Beside his wife and children, Rev. Lee leaves to mourn his loss, his parents, Mr. and Mrs. S. S. Lee, of Lousana, Alberta; seven brothers, Sanford of White Bear, Saskatchewan: George of Lacodena, Saskatchewan; Selmar, Oliver, Homer and Laurel of Lousana, Alberta; and Leforrest, who assisted Mr. Lee on the Mission School staff; three Sisters, Mrs. J. Jacobson, Lousana, Alberta; Mrs. R. Trenemen, Delbourne, Alberta; and Mrs. L. J. Smith, Lousana, Alberta. He also leaves thirty-seven nieces and nephews, three nieces and two nephews of which are also on the Mission School staff.

    As a closing tribute, we can find no better words than these of a sorrowing Indian chief, "The Indians have lost the best friend they ever had."




The Whitehorse Star - Friday, March 7, 1952


Record Attendance At Rev. Lee Funeral, March 1952

    Three hundred friends of Rev. Harold Lee attended his funeral services at the Army Theatre yesterday at 2 p.m.

    The service was conducted by Rev. Donald Smith of the Whitehorse Gospel Chapel and assisted by Padre Currie of the R.C.A.F.

    One hundred and seventy Indian children, all enrolled in the Whitehorse Indian Mission, of which Rev. Lee was the founder, paid their last respects to a man who had loved and encouraged them.

    Their friend had passed away.




The Whitehorse Star - Friday, March 14, 1952


Card of Thanks - Rev. Lee, March 1952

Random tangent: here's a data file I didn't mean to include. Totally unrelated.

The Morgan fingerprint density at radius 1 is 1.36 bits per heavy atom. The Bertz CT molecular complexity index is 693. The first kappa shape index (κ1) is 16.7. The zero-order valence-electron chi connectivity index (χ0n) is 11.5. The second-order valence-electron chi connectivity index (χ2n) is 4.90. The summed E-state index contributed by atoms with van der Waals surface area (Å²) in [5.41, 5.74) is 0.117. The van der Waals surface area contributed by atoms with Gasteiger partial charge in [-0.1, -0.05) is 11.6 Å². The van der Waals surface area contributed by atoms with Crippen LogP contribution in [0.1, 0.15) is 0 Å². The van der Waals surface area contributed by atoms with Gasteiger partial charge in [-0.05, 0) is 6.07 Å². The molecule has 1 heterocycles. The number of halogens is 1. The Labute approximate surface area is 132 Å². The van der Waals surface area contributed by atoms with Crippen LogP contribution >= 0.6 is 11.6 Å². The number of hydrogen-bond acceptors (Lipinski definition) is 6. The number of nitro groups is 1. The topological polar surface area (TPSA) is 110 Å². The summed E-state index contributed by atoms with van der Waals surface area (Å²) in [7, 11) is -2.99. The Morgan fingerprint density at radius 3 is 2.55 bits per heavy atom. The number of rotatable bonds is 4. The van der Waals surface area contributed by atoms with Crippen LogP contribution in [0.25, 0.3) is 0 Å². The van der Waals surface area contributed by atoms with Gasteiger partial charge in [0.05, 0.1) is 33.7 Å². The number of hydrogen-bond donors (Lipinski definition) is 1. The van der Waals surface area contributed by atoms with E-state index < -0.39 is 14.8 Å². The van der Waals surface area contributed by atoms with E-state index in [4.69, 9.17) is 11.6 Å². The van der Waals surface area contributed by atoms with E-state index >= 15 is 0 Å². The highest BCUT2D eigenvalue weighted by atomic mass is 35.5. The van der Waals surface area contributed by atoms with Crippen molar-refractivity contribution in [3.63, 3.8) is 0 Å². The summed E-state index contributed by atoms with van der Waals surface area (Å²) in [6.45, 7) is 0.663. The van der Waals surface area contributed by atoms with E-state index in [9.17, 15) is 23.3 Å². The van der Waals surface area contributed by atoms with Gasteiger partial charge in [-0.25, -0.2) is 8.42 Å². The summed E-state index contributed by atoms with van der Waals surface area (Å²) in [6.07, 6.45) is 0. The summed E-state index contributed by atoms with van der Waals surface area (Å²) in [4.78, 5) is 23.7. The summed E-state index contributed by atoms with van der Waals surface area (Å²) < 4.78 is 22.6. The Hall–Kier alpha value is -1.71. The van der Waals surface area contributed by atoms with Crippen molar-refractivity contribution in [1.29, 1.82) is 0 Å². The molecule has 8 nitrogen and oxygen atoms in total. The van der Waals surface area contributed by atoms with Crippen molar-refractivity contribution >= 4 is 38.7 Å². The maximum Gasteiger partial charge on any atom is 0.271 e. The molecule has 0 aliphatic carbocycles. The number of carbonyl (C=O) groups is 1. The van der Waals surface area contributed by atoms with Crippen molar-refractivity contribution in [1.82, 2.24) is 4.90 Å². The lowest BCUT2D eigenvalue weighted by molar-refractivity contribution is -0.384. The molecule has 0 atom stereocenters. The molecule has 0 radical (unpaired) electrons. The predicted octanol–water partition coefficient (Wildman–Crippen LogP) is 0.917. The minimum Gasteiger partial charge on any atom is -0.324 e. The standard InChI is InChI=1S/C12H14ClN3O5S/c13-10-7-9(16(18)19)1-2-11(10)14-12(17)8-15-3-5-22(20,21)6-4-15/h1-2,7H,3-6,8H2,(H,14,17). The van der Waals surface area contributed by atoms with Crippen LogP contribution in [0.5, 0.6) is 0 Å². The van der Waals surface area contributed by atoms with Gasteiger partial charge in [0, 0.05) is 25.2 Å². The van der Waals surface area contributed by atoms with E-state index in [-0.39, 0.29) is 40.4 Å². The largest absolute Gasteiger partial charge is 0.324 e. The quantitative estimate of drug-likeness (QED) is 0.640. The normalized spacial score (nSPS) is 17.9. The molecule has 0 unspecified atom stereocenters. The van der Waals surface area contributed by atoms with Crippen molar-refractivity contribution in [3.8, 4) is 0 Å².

We wish to express our heartfelt thanks to the Teslin and Whitehorse RCMP, RCAF Officials, Padre Currie, F/Lt. Buchan, Sgt. Little, Major Croskery, Dr. Stewart, Rev. Donald Smith, Mr. and Mrs. Wm. Rose, Sgt. and Mrs. Waugh, WO2 and Mrs. Harley, Sgt. and Mrs. Barnett, Everett Ball, Mr. C, Taylor, Misses Aileen and Nora Moen; to those who loaned cars, sent floral tributes, letters and cards, and everyone who in any way helped to comfort and strengthen us in our time of bereavement.

            Mrs. Harold Lee and Family




The Whitehorse Star - Friday, March 14, 1952


Memorial Fund For Late Rev. Lee, March 1952

    In memory of the late Rev. Harold Lee a memorial fund has been set up. Contributions to this fund may be made to Mr. McKay at the Bank of Commerce, WO2 H. Harley, RCAF Station, Rev. D. Smith of the Whitehorse Gospel Chapel or Mr. R. Knapp at the Indian Baptist Mission School. The committee wishes to make clear that the donation will be used for a permanent investment or project of the school and not for current operating expenses or family needs. The public will be notified when final decision is made. Cheques to this fund should be made payable to the Indian Baptist Mission School.